Review: Native Instruments Traktor DJ for iPad
Native Instruments certainly took its time in bringing its flagship DJ software, Traktor, to the […]
Native Instruments certainly took its time in bringing its flagship DJ software, Traktor, to the iPad. Conceived by the same team behind the desktop Traktor, the touchscreen-centric approach brings a new perspective to the entire experience, including everything from navigating your music library to adding effects and setting loop points. It does away with virtually all skeuomorphic detritus, opting instead for a more minimalist, laser-focused approach on usability. The results, while a bit late to the table(s), are immediately playable and surprisingly robust.
How It Looks
There’s nary a virtual knob to be found here, but that’s not the biggest leap made by the team behind Traktor DJ: Instead of looking at a virtual record on a virtual platter, your main means of interfacing with your music is via the waveforms of the two songs you’re mixing. There’s a crossfader and a tab system for using EQ, FX, and loop mechanics, as well as a dropdown X/Y interface for “playing” (and locking, should you so desire) individual effects. It’s all incredibly clean, dressed up slick in NI’s now-trademark black, grey, and orange color palette. It looks minimalist and feels intuitive, with hundreds of small-but-smart touches, like a popup jog wheel for tempo, and even a built-in tutorial to get you up and running.
Browsing in Traktor DJ
How It Works
Traktor accesses the music directly from your iTunes library. After the initial bulk import—which can take a couple of hours for big libraries—you select a track and load it into one of two decks. You don’t need to use it, but the app has its own built-in recommendation engine, which uses tempo, key, and other metadata to determine which songs will work well with the one you’re currently playing. When you load a new track, it will auto-sync; when it’s not perfect, you can go in and adjust the beat markers to tighten things up. You can then easily surf and scrub a waveform with your fingers; setting cue points and hacking out different-sized loops is incredibly intuitive. Perhaps the most fun comes when you tap the Freeze button on one of your tracks, which lets you trigger slices of a loop quantized to the set beat grid, playing them like a you would with a sampler. (If you’re a Traktor Pro user, you’ll be happy to know that the app syncs in both directions with the desktop software; all of your imported library files, cue points, and beat grid fixes are automatically shared between the two via Dropbox.)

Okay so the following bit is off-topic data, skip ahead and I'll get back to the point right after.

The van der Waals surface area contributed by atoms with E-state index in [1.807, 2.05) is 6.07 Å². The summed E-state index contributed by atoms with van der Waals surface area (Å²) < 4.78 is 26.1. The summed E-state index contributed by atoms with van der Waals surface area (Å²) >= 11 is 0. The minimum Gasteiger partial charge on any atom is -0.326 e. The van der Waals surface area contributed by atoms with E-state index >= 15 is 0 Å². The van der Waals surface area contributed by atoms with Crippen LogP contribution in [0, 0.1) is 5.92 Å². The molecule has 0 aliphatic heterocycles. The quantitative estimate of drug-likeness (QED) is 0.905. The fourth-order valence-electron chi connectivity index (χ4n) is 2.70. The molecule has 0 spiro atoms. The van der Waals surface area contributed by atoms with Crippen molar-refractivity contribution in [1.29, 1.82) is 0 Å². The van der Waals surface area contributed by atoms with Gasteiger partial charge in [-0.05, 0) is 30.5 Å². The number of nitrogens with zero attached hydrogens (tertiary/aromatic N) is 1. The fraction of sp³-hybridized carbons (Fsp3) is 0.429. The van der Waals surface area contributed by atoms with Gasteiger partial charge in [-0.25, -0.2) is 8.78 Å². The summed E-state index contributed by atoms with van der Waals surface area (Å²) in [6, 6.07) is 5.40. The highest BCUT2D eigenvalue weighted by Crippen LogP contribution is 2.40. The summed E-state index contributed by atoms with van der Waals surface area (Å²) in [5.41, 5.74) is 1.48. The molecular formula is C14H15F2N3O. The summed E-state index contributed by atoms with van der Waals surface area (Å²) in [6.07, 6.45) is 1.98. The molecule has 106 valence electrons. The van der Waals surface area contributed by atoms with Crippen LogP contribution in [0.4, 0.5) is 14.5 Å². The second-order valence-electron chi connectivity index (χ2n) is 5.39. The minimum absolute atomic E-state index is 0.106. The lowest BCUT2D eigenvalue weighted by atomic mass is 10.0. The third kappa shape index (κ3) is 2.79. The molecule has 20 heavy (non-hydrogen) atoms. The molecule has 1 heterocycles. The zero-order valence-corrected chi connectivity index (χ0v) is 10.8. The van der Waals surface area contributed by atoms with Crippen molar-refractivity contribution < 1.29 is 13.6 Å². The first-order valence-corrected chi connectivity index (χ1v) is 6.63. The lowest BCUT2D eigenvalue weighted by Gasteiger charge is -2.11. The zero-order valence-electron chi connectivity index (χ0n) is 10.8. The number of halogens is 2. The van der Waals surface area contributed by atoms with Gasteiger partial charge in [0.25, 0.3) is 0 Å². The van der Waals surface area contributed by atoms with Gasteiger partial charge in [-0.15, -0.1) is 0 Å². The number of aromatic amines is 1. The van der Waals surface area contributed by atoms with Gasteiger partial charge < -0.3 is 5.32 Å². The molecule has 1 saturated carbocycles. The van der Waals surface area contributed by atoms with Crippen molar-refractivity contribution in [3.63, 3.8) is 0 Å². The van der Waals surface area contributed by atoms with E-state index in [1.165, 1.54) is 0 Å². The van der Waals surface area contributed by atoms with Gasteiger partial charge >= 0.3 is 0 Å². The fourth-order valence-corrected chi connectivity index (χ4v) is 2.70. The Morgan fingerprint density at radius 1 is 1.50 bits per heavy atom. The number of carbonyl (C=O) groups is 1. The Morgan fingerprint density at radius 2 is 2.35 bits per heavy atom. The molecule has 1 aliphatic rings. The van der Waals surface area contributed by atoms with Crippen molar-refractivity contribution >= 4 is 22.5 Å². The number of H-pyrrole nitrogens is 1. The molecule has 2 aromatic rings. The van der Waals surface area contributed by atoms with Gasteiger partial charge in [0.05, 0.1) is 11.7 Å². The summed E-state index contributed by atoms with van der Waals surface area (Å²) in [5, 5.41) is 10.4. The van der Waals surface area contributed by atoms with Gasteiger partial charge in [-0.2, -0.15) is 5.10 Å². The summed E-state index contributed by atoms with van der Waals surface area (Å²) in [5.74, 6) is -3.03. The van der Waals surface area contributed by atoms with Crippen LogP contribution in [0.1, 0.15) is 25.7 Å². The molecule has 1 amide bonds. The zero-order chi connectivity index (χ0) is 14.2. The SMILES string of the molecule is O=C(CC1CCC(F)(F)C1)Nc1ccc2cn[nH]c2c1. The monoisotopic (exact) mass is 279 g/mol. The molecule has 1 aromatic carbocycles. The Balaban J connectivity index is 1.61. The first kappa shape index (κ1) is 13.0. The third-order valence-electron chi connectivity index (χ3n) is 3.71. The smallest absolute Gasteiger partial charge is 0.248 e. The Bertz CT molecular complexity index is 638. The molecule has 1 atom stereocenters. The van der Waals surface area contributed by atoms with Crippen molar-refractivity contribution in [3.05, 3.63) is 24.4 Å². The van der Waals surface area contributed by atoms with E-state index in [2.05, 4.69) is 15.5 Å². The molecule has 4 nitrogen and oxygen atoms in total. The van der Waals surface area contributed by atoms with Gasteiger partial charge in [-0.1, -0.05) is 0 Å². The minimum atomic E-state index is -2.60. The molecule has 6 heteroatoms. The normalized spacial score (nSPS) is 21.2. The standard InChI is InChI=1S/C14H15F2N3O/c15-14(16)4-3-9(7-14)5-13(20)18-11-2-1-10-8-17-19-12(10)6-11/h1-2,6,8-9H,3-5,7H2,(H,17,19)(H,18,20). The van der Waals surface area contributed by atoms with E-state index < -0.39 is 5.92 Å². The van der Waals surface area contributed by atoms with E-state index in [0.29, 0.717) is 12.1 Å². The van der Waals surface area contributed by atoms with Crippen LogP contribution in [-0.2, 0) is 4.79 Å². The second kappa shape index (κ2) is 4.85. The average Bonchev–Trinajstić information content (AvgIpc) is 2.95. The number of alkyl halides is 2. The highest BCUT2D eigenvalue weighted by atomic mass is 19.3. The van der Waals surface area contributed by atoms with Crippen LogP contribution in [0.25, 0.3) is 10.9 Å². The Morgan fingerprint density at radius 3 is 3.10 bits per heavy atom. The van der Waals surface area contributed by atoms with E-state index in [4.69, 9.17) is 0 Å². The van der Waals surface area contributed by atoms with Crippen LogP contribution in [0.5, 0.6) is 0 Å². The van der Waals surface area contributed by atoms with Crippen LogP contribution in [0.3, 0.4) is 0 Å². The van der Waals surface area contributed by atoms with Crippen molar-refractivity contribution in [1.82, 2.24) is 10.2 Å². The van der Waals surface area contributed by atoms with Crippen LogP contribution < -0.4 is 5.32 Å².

How It Sounds
Audio was fast and pretty much artifact-free on an iPad 3, even with NI effects loaded on both tracks (you’ll need at least an iPad 2 to run Traktor DJ, and yes, it also works quite well on the iPad mini). With support for Core Audio, the app works with any class-compliant audio device via USB and the iPad Camera Connection Kit (you can use a standard issue headphone splitter cable for headphone cueing, though this limits you to mono output). Each of the eight included effects sound every bit as good as their desktop counterpart, and provide lots of room for experimentation.
Setting cue points in Traktor DJ
The Bottom Line
Traktor DJ feels very much like the tablet DJ app re-imagined, at once both a back-to-basics and future-forward piece of software. It serves as a fine entry point for DJ novices looking to get their hands dirty, and the sync functionality makes it a no-brainer for seasoned Traktor Pro users (as NI’s introductory video makes clear, the company imagines it as a great tool for the DJ putting together his or her set en route to the gig). That said, it does only offer two decks (instead of four), and as expected, the software beat matches 4/4 dance music more consistently than anything else. But it’s hard to complain: There’s plenty here to keep even the most active DJs busy, and the hands-on playability makes it lots of fun to use.